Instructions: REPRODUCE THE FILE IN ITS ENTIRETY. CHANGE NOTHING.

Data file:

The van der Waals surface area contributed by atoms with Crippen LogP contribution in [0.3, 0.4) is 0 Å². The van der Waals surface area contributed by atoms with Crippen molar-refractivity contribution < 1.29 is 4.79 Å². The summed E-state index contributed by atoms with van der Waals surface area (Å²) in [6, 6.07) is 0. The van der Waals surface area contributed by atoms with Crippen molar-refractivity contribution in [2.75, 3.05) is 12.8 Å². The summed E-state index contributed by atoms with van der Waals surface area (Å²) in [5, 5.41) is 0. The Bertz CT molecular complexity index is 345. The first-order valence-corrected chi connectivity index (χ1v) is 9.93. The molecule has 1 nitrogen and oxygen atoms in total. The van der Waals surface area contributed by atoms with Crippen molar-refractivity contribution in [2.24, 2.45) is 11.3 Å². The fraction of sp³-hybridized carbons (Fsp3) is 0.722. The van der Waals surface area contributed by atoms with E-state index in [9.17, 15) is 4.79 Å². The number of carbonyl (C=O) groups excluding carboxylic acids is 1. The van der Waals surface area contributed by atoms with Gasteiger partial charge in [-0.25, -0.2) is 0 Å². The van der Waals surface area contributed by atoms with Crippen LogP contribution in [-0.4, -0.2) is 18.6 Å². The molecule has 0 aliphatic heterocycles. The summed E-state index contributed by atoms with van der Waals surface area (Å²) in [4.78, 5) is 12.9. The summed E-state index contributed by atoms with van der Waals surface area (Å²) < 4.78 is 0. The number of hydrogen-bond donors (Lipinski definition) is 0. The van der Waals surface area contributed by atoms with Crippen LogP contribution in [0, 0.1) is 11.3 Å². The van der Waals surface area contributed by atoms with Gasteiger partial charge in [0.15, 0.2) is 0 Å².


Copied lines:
The van der Waals surface area contributed by atoms with Crippen LogP contribution in [0.3, 0.4) is 0 Å². The van der Waals surface area contributed by atoms with Crippen molar-refractivity contribution < 1.29 is 4.79 Å². The summed E-state index contributed by atoms with van der Waals surface area (Å²) in [6, 6.07) is 0. The van der Waals surface area contributed by atoms with Crippen molar-refractivity contribution in [2.75, 3.05) is 12.8 Å². The summed E-state index contributed by atoms with van der Waals surface area (Å²) in [5, 5.41) is 0. The Bertz CT molecular complexity index is 345. The first-order valence-corrected chi connectivity index (χ1v) is 9.93. The molecule has 1 nitrogen and oxygen atoms in total. The van der Waals surface area contributed by atoms with Crippen molar-refractivity contribution in [2.24, 2.45) is 11.3 Å². The fraction of sp³-hybridized carbons (Fsp3) is 0.722. The van der Waals surface area contributed by atoms with E-state index in [9.17, 15) is 4.79 Å². The number of carbonyl (C=O) groups excluding carboxylic acids is 1. The van der Waals surface area contributed by atoms with Gasteiger partial charge in [-0.25, -0.2) is 0 Å². The van der Waals surface area contributed by atoms with Crippen LogP contribution in [-0.4, -0.2) is 18.6 Å². The molecule has 0 aliphatic heterocycles. The summed E-state index contributed by atoms with van der Waals surface area (Å²) in [4.78, 5) is 12.9. The summed E-state index contributed by atoms with van der Waals surface area (Å²) < 4.78 is 0. The number of hydrogen-bond donors (Lipinski definition) is 0. The van der Waals surface area contributed by atoms with Crippen LogP contribution in [0, 0.1) is 11.3 Å². The van der Waals surface area contributed by atoms with Gasteiger partial charge in [0.15, 0.2) is 0 Å².